But the intelligent algorithm is only part of the groundbreaking ifm solution because even mathematics at the highest level needs the right data. In the so-called "pegging", the dependencies of all work centers are determined for each order to be processed in the period under review. This also includes time stamps, for example, downtimes and set-up times. In pegging, the complex network of manufacturing operations is "unraveled" and can then be used to calculate the production plan.
The combination of AI and pegging brings clear advantages
The advantages from which users of the new planning tool benefit are obvious:
- The use of resources can be planned much better and thus waste can be stopped. An example: A bottleneck machine causes a jam in the production flow. The consequences: The order cannot be completed on time, the downstream machines and workers are at a standstill, and the intermediate products from the upstream processes have to be stored temporarily. This costs storage space and empties and increases capital commitment. And this can, as seen above, be avoided.
- The throughput is accelerated because waiting times, downtimes and set-up times are coordinated. This reduces operating costs and ensures even capacity utilization. In addition, Overall Equipment Effectiveness (OEE) is increased and overall output raises without having to increase production speed to critical areas or arrange extra shifts.
Result: waste is stopped sevenfold
More precisely, the new software offers sevenfold benefits. That's because it addresses each of the seven types of resource waste that exist in the supply chain. These wastes are known by the acronym "TIM WOOD": Transport, Inventory, Movement, Waiting, Over-Production, Over-Engineering, Defects.
A concrete example from manufacturing:
- Transport – Parts and materials are transported from one place to another
The material supply to the work center is adjusted to the production plan in terms of time and capacity. This avoids waiting times, material bottlenecks and oversupplies.
- Inventory – unfinished (intermediate) products or components; warehouses of vendor parts
Instead of building up buffer stocks to bridge "feared" bottlenecks, all orders are manufactured in time. Less inventory means lower costs.
- Movement – Unnecessary movements of employees or machines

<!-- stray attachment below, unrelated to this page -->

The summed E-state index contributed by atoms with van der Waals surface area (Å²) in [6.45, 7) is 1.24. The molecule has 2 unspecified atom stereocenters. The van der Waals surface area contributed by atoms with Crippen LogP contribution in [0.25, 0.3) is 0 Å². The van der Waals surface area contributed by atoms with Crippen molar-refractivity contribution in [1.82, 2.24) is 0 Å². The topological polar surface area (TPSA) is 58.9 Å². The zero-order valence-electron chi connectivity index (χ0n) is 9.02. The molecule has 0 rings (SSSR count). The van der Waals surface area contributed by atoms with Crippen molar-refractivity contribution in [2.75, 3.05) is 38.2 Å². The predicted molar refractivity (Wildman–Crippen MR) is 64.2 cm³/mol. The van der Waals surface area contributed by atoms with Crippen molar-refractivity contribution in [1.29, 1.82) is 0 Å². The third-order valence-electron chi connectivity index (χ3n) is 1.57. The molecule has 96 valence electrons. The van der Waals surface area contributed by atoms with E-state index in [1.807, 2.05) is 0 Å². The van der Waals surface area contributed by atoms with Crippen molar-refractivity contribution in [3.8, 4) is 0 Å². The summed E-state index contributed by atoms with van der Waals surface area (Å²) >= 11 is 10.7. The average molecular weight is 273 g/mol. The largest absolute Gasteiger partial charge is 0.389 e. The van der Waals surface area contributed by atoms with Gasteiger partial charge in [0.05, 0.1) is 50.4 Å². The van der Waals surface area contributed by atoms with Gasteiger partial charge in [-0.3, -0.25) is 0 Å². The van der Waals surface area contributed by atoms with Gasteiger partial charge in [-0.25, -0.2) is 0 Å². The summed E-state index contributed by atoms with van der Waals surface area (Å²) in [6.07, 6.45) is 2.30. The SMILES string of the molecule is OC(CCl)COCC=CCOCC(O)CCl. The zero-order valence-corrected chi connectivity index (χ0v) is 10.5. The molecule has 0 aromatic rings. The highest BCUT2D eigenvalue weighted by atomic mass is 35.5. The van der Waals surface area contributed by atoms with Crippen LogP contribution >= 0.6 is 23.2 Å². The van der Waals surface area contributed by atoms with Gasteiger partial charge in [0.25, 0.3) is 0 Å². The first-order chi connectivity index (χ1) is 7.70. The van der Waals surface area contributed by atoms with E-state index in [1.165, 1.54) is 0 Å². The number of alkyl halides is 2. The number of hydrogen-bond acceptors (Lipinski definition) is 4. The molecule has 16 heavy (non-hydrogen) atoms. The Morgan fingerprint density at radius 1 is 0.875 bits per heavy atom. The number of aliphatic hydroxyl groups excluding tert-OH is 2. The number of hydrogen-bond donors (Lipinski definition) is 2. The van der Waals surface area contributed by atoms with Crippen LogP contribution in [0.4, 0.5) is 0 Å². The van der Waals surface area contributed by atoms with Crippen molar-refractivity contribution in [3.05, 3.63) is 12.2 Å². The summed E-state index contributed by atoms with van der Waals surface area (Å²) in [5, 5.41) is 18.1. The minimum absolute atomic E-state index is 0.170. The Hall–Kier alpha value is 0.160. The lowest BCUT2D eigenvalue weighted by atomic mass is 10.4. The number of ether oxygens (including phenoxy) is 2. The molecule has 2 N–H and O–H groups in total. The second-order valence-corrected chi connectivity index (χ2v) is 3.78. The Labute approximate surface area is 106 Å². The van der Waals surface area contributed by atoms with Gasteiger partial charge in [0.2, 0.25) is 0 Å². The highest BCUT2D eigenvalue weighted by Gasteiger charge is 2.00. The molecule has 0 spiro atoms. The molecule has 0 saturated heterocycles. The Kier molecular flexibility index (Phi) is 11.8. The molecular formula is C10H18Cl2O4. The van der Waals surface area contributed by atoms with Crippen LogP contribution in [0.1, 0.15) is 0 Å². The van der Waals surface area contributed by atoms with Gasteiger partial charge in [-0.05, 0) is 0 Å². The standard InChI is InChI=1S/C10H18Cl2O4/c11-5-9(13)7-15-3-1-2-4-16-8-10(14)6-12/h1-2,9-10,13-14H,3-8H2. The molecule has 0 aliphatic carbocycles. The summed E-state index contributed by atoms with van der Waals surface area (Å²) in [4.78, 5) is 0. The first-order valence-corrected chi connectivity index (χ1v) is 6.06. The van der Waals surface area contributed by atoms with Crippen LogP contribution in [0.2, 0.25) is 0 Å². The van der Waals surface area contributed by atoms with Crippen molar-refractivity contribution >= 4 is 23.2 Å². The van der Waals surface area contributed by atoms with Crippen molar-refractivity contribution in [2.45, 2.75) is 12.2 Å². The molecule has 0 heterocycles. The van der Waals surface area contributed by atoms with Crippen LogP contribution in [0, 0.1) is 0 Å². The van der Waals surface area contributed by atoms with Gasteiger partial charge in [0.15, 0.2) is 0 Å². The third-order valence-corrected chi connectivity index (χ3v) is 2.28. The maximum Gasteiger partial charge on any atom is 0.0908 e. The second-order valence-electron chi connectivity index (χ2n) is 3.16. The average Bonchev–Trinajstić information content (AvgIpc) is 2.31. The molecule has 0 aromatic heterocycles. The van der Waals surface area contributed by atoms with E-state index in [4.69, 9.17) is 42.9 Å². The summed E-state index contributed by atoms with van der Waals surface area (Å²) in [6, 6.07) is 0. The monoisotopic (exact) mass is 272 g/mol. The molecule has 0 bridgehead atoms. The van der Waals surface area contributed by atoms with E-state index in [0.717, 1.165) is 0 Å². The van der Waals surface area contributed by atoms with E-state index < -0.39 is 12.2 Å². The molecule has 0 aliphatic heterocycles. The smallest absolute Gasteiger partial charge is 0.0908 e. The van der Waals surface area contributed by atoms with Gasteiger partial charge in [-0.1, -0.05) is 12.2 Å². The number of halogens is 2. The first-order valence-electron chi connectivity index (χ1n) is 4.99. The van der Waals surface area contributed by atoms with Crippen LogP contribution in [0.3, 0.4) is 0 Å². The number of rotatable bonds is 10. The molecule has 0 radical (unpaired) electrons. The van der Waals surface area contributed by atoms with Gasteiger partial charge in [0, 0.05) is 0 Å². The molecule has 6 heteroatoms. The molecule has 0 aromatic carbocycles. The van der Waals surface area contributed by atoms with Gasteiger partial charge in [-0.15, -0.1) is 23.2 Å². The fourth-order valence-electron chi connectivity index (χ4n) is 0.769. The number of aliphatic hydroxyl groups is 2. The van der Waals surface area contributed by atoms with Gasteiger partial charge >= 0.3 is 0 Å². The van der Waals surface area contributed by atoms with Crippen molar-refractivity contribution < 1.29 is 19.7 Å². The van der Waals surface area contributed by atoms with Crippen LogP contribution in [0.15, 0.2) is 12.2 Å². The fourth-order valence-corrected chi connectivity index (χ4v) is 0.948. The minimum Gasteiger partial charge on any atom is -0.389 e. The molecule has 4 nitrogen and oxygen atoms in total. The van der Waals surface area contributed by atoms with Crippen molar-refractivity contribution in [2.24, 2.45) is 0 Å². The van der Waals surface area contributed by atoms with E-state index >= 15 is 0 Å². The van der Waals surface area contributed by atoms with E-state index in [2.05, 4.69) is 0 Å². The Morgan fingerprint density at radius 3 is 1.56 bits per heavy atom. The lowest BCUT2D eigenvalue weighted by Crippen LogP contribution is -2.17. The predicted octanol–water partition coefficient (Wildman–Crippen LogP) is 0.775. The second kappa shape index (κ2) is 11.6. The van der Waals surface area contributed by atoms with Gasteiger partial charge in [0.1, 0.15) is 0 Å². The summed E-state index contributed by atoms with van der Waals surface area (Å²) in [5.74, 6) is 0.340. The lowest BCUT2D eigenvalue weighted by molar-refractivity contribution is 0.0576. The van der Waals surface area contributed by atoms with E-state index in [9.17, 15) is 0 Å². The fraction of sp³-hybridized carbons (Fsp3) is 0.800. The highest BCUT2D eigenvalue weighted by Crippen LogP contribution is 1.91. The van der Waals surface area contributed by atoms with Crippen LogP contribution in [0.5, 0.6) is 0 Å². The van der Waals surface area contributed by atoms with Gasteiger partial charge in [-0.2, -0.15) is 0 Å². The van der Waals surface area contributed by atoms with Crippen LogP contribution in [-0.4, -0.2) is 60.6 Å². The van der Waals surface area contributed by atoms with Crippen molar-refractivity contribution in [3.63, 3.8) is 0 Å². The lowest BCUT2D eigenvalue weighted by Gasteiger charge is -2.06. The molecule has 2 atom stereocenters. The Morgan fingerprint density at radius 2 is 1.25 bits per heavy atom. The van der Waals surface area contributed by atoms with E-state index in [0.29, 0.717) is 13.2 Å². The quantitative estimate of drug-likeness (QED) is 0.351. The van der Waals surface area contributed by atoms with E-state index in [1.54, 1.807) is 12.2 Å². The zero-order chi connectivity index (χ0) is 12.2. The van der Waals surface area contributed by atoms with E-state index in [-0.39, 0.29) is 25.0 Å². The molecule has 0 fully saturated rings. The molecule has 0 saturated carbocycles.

Instead of constantly working on disruptions in the process and thus only playing fire department, materials and people can be used optimally and stress-free. Workarounds as a result of disruptions are obsolete.
- Waiting times – e.g. for delivery of purchased parts or intermediate products
Delays due to jams in the production process belong to the past.
- Over-Production – Production "on stockpile" without (internal or external) customers
The user does not have to plan buffers for supposed bottleneck machine systems. This manufactures based on "real" orders.
- Over-Engineering – Adding features that do not bring value
Instead, the algorithm determines a solution that provides high efficiency within a performant time limit and does not strive for a perfect plan, but for the best strategy. At the same time, it remains "lean" and does without complex analysis options, for example, which have a counterproductive effect on transparency and usability.
- Defects – Parts must be reworked
Sudden changes in plans, rescheduling of resources to other machines and work centers and unplanned downtimes: Such irregularities often lead to errors in production. This can also be avoided by combining AI and pegging.
Conclusion: Plan the use of resources better and thus stop wastage
In all seven "pain points" of the internal supply chain, the new software tool can reduce waste and optimize the use of existing resources. This applies to the "stand-alone" operation of GIB GXM FOX and – to an even greater extent – also to its use in combination with other IIoT tools from ifm, which address the topics of maintenance and track and trace quality, for example. The tool is also recommended as an add-on to the core GIB products, which, among other things, identify dead stocks as well as surpluses and shortfalls, optimize ranges and balance safety stocks.